4 of 4 people found the following review helpful
on 8 April 1997
Bergreen's Capone lies, cheats, philanders, kills, violates almost all of the Ten Commandments, more vividly than in the movies and still attends to his family and friends with courtesy, respect and even sweetness. This story rings true and rich: more than the history of Prohibition era crime and politics; rather a penetrating portrait of the bemusing social creatures we are. The Capone blood family (to whom Al's loyalty reaches out, even to his lost G-man brother); his political manipulations of friends and accomplices (whom he measures and rewards with strategic precision); and his sense of himself in society (a role of leadership, respect and importance he believes he earned and carries proudly); all contribute to this multi-dimensional biography grounded in Americana, and burnished in fine scholarship. Basically, a great read: fun, captivating, complex and well grounded.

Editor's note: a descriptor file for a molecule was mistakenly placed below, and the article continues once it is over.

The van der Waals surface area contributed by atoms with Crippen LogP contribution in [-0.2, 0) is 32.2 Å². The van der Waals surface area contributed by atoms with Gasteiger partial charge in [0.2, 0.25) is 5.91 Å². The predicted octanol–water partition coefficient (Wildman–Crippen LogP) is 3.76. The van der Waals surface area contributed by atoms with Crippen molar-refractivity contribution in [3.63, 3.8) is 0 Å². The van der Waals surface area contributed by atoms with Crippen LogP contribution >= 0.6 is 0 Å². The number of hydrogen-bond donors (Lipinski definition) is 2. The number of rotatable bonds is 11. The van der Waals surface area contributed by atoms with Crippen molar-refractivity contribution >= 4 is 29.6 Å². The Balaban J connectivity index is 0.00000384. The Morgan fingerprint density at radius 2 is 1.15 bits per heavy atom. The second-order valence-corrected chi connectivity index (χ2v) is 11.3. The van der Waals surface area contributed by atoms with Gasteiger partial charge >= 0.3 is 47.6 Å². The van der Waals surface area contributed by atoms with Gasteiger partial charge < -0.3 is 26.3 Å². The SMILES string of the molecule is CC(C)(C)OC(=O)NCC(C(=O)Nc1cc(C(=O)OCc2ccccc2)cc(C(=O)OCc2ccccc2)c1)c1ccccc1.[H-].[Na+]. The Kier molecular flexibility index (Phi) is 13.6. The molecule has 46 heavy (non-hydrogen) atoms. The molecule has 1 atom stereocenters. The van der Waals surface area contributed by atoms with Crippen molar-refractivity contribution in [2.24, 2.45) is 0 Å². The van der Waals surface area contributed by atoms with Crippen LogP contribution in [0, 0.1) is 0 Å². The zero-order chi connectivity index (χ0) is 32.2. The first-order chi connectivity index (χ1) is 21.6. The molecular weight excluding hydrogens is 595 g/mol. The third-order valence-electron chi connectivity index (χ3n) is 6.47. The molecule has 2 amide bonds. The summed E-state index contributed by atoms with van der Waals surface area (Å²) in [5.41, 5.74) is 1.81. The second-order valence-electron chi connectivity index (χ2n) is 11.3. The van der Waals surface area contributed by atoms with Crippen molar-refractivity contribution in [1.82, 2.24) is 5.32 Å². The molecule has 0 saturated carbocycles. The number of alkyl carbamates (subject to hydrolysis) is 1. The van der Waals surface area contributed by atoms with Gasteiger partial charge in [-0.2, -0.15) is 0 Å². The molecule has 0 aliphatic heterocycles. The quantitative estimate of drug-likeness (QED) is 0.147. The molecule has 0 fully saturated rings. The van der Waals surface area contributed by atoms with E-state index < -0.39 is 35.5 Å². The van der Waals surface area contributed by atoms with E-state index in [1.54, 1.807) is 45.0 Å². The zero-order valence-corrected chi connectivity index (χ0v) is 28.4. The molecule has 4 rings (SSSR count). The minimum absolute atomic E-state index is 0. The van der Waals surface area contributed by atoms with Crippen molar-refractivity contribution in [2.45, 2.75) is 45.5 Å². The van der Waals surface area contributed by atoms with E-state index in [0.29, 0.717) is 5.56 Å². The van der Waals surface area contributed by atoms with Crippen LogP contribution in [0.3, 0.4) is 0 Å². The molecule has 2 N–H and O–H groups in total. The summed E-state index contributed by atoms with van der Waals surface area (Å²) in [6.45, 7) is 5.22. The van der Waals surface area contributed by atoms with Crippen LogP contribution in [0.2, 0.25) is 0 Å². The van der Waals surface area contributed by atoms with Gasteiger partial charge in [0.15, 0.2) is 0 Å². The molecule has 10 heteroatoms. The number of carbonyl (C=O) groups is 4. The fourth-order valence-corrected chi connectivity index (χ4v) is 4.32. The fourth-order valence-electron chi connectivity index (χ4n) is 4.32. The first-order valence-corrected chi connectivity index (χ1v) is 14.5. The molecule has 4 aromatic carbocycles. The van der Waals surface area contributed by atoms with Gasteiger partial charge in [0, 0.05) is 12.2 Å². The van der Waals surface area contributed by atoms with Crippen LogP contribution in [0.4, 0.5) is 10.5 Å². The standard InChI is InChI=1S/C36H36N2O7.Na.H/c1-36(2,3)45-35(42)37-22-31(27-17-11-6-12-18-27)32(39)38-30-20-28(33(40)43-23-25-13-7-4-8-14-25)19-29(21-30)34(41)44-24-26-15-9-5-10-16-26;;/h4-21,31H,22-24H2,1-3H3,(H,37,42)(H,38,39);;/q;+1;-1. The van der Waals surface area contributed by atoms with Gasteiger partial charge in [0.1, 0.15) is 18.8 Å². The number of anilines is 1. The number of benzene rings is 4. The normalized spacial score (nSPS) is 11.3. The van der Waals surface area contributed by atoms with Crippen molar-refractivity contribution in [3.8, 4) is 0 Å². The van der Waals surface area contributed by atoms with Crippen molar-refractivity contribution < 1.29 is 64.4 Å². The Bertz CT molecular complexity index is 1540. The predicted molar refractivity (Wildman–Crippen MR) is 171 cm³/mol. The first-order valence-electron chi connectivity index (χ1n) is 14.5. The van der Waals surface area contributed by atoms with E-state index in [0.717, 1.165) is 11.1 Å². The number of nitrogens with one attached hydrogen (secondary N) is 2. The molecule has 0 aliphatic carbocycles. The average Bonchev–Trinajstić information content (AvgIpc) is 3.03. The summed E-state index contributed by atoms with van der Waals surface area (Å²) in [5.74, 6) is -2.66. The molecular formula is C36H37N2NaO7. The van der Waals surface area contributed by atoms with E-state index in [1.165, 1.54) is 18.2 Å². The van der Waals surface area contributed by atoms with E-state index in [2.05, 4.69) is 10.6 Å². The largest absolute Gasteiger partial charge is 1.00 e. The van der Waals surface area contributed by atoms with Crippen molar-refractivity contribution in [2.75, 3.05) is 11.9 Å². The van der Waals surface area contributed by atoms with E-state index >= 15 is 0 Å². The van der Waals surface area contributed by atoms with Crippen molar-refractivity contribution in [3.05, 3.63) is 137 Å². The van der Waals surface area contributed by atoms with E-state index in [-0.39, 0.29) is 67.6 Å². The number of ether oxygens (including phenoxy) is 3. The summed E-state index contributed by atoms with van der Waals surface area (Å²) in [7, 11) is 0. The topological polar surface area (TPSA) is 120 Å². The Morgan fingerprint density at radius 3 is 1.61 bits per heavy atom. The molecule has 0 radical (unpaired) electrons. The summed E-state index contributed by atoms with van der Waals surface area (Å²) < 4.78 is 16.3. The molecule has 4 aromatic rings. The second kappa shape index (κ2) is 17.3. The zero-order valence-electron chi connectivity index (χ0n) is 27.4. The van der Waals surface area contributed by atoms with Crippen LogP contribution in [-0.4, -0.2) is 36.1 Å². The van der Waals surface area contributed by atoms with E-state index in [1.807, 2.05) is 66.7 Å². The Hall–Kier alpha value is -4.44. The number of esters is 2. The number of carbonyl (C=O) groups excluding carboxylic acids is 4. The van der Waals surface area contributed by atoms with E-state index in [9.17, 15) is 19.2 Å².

1 of 1 people found the following review helpful
on 8 June 2012
The details are very well researched and you almost "step back in time", getting a true feel of the era. Some facts, eg, about Brooklyn gang leader Frankie Yale, are very intriguing. The whole book paints an interesting yet brutal picture. The photos are also good ones to be included.
2 of 5 people found the following review helpful
on 7 September 1998
This book seemed to be slapped together at the last second.The facts well there aren't many!Capone never took orders from anybody after Torrio was gone.He wasn't a cocaine fiend either and his sister Rose didn't die at birth!Author tries to sensationalize.Not many photos either.